Friday, September 19, 2014

Netflix This Movie! Vol. 95

Seriously, we get you guys the nicest presents.

Adam Riske: The Addams Family (1991, dir. Barry Sonnenfeld) It took 23 years, but I think I am finally on board with this movie. It's perfect to watch pre-Scary Movie Month because it's just enough of a Halloween movie to get you in the spirit but not technically horror so it isn't cheating. Anchored by Raul Julia (who is very funny as depressed Gomez) and Angelica Huston, The Addams Family was rightfully criticized when it was released for its weak screenplay, but by today's standards it's not so bad. What a sad state of affairs that is. The movie is worth watching for its fantastic production design alone. Plus, it's fun. In today's blockbuster fare, that is in short supply.
Adam Thas: Stake Land (2010, dir. Jim Mickle) You start with a post-apocalyptic movie, add some vampires, mix in zombies, a pinch of religious fanaticism, and you have Stake Land, a movie that offers a unique twist on a very overdone genre by just tweaking things ever so slightly. The movie is about a point A to B journey that has some of the same tones as The Road without the incessant need to slit your wrists. I really liked the pacing; it has some good action and dramatic beats while still taking some moments to be quiet and shows how people interact and find their place in a new type of world. Stake Land has some problems at the end that left me feeling a little unsatisfied, especially with how they wrapped up the “villain” plot. If you like horror, action, and post-apocalyptic movies, I think you’ll enjoy your time with Stake Land.
Doug: In the Loop (2009, dir. Armando Iannucci) If you're a fan of the HBO show Veep, you're probably also a fan of show creator Armando Iannucci (and his bracing, acerbic dialogue), director and cowriter of In the Loop. In many ways, the film is a natural forerunner to Veep in both style and tone, with even some of the same actors making appearances (notably, Anna Chlumsky and Zach Woods). It's definitely not for everyone. Heck, it even took me a bit to get on board with In the Loop's hyper-cynical, caustic vibe, and I enjoy these kinds of insider "beltway" political pieces. If you're willing to laugh at the absurdity of transatlantic warmongering by dogmatic, partisan clowns, give it a watch.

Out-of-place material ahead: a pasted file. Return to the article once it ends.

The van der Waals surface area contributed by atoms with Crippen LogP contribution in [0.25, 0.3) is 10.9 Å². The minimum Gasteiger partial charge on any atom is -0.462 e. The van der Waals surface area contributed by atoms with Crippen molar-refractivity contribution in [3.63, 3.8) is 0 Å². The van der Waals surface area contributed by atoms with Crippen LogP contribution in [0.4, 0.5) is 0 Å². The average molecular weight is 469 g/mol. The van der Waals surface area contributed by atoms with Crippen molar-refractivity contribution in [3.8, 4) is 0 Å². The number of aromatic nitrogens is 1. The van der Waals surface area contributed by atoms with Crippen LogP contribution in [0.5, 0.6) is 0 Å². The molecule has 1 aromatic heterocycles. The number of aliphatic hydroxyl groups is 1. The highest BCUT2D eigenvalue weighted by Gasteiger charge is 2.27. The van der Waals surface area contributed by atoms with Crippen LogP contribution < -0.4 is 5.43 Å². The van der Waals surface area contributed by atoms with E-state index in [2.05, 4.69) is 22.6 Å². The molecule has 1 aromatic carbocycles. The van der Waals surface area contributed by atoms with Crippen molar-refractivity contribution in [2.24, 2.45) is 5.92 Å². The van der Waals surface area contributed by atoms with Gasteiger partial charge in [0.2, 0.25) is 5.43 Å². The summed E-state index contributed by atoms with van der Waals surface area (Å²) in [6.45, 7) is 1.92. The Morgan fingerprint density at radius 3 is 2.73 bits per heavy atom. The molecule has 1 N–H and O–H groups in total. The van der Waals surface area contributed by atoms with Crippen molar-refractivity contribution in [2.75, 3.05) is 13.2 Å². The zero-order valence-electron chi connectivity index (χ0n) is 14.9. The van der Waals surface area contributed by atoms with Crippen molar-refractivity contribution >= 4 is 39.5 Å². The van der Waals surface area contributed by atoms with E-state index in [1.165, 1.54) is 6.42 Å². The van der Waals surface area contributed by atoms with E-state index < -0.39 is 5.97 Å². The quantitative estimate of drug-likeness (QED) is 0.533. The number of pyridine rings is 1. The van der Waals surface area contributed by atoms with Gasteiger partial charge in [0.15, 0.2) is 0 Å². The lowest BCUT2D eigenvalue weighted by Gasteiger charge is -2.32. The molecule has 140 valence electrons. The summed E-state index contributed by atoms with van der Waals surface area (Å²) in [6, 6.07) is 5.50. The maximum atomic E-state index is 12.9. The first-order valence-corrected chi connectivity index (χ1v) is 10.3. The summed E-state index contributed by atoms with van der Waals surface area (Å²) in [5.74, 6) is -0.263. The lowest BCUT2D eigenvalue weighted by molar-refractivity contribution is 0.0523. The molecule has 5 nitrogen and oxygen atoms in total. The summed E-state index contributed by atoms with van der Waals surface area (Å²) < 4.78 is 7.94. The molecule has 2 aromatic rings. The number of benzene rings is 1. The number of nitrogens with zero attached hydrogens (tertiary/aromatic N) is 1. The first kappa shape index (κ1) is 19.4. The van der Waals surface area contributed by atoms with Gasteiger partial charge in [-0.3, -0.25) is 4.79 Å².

Heath Holland: School of Rock (2003, dir. Richard Linklater) School is back in session and this is the perfect time of year (before things get SCARY) to revisit Richard Linklater's School of Rock. I recently wrote an entire article about my experience with this movie and how I've changed my mind about it, and I'm glad that Netflix has added it to their streaming service. Jack Black is great, the kids are fantastic, and the movie perfectly balances the sweetness and innocence of youth with the rebellion of rock 'n' roll. This is a classic; I wish I'd realized that a few years ago.
Patrick: Stardust (2007, dir. Matthew Vaughn) In my tradition of recommending underrated or unfairly overlooked movies available to stream on Netflix, allow me to recommend Stardust, an underrated movie that was unfairly overlooked back in 2007 (but which has since developed a following). This is a movie that recalls the fantasy films of the '80s in the best way, part Princess Bride, part Time Bandits. Based on Neil Gaiman's novel of the same name, Stardust is messy and overstuffed, spilling over with too many characters, too many ideas, too much wit and imagination. Future Daredevil Charlie Cox is an affable lead, and his chemistry with the slightly miscast Claire Danes is sweet and adorable. Michelle Pfeiffer gets to be a villain and say some things about being a woman getting older in Hollywood. Robert De Niro gets to be silly. Ricky Gervais gets to shut the fuck up. What more could you want? This is such a charming movie.


  1. Gotta go with Stakeland from that selection though School of rock is good fun

  2. I somehow still haven't seen Stardust, so I'll go with that (lovely novel).